Japanese Architecture Maximizes Small Spaces


January, 2018


Here at J-Tech, we specialize in everything from window and door unit installation, to new metal roofs and gutters. Every piece of a home construction project brings something special to the look and feel of a new house. In Japan, that’s no different. Unfortunately, the island of Japan has limited space for its large number of residents, so architects have to get creative with their projects. One example of this is the House in Horinouchi, designed by Kota Mizuishi. The 52 square meter space near a river on the West side of Tokyo was built specifically to fit a small, triangular plot of land. The goal during construction was to make the space feel larger, even when the plot of land was less than spacious. This week, we’re taking a look at the Horinouchi House and how Mizuishi made more with less.


Why Was It Built?

The space was built as a family home. Currently the residents are a couple and their young daughter. Before the house was built, a small, oddly shaped piece of real estate that had been simply an oversight in city planning. Special permissions were needed to make a residential home in the acute triangular space. With over 127,000,000 residents living in fewer than 150,000 square miles of island, the home is an expression of residents’ ability to live large, even in confined quarters.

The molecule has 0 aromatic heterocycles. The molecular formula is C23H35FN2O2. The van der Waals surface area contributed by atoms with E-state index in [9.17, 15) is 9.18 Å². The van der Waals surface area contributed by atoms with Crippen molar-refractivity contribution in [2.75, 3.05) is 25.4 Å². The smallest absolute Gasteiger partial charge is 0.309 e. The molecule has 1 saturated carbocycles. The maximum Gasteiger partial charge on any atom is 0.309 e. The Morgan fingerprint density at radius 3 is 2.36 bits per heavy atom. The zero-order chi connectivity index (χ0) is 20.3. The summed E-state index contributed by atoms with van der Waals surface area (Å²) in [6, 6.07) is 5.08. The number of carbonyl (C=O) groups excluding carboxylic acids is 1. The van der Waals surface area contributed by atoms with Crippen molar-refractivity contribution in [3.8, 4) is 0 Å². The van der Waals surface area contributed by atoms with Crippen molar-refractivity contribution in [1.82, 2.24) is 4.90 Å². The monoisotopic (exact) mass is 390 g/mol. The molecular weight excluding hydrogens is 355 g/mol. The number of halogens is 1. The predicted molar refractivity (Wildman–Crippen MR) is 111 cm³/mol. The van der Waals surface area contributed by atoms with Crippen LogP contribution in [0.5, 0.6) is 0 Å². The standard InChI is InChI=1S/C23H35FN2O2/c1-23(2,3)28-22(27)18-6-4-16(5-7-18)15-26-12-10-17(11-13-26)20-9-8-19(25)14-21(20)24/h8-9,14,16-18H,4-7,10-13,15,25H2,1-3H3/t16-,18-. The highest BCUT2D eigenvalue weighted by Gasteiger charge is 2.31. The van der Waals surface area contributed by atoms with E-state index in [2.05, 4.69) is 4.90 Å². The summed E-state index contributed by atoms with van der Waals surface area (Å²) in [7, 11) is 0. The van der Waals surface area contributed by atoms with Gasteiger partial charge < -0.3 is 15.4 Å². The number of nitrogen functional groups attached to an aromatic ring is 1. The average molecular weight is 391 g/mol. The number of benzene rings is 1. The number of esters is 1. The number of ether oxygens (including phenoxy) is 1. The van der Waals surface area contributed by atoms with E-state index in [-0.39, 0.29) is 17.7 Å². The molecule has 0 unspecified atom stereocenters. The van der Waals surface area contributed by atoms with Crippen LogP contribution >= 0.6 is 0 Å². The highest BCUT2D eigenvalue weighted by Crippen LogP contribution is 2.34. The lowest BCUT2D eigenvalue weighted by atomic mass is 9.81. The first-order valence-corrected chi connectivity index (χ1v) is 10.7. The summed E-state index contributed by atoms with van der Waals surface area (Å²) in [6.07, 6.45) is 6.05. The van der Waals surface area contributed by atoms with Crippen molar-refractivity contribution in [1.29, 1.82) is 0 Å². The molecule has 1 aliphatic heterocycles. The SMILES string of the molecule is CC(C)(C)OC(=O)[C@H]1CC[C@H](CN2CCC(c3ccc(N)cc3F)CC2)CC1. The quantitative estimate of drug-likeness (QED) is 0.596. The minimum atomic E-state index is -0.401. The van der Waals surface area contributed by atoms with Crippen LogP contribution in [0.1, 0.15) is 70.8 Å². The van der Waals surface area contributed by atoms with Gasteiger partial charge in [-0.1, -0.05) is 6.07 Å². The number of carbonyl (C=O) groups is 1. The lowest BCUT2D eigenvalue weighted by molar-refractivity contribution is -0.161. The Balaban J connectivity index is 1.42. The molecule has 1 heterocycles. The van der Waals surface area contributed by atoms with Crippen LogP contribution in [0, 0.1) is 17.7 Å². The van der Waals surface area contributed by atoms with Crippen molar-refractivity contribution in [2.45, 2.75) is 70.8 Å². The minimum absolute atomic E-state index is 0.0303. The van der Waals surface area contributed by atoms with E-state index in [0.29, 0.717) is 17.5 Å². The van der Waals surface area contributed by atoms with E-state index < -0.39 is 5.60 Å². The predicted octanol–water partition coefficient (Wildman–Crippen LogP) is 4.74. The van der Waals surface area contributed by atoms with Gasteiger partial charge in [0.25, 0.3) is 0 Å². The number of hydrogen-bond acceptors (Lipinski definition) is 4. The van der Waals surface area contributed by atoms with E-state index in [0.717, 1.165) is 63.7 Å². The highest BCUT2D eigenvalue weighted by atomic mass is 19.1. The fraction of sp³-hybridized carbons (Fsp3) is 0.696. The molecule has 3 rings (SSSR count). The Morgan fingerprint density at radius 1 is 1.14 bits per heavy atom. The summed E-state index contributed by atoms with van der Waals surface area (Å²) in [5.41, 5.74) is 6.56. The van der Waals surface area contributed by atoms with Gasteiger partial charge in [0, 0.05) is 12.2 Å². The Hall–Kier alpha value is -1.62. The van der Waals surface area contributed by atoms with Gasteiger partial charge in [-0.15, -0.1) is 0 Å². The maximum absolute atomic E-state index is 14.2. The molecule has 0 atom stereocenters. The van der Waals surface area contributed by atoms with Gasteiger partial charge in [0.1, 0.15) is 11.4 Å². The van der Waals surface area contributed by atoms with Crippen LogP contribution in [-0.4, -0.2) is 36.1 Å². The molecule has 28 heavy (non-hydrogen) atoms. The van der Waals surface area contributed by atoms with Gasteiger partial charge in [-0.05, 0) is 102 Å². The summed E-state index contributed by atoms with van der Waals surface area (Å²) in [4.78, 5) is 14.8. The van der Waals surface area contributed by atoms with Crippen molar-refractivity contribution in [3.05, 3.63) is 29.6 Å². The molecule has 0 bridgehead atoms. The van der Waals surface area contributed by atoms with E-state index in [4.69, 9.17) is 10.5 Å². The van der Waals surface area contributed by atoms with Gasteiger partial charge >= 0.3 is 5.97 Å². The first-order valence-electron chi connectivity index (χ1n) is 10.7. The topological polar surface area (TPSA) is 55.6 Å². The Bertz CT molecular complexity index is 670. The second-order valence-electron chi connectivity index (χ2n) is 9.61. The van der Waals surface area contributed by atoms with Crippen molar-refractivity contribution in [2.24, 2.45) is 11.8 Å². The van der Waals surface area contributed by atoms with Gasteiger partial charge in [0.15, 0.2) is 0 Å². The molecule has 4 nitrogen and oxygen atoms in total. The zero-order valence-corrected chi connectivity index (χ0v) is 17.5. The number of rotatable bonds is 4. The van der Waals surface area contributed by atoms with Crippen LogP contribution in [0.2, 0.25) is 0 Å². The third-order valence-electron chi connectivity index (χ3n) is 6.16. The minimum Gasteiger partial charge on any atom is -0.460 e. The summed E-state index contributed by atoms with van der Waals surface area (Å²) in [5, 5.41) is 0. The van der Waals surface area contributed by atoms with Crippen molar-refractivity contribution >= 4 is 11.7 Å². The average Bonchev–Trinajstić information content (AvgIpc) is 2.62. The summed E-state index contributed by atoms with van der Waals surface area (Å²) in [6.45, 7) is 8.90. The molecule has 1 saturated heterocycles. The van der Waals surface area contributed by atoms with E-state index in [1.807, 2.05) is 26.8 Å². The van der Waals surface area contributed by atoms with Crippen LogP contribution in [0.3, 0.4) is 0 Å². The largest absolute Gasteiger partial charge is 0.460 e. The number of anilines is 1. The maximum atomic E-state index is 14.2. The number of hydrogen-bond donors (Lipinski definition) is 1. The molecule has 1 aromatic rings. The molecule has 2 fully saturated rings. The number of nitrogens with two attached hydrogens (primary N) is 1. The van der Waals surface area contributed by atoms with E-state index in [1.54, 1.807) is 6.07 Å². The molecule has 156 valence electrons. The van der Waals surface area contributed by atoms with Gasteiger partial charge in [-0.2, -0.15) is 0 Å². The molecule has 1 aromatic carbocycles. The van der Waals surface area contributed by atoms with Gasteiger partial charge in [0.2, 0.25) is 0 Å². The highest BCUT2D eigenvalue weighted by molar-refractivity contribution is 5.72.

Saving Space With Triangular Shapes

One of the most challenging concepts to contend with during the home construction project was the shape of the land itself. The long, triangular plot of land made building a traditional rectangular home impossible. Thinking outside the box, the designer opted for a two-story (plus loft), triangular home, and the top floor extends past the ground floor to create a small, covered parking space in lieu of a garage. In just 52 square meters, or approximately 560 square feet, the home has one bathroom, a living space, and a small hall for storage and such on the first floor; the kitchen/dining combo, a living space, and spare room/bedroom on the second floor; and a loft just above the second floor living space which is used as the master bedroom. There’s also a small deck area just off the second floor living space which overlooks the river.


Big Windows Make Spaces Larger

The part of the Horinouchi House which makes it appear larger than it is comes from its open floor plan which allow for plenty natural light. Large windows run along both sides of the second floor of the home, illuminating the entire home with natural light for the better part of the day. Smaller windows, including a skylight, dot the sides of the home. Installing large windows, along with other, smaller ones in strategic locations, enhances the small space making it feel bigger and more open. Architect Kota Mizuishi truly did more with less in designing this home.

Want to see how new windows can enhance the feel of your space? Call the exterior experts at J-Tech today to discuss your options!

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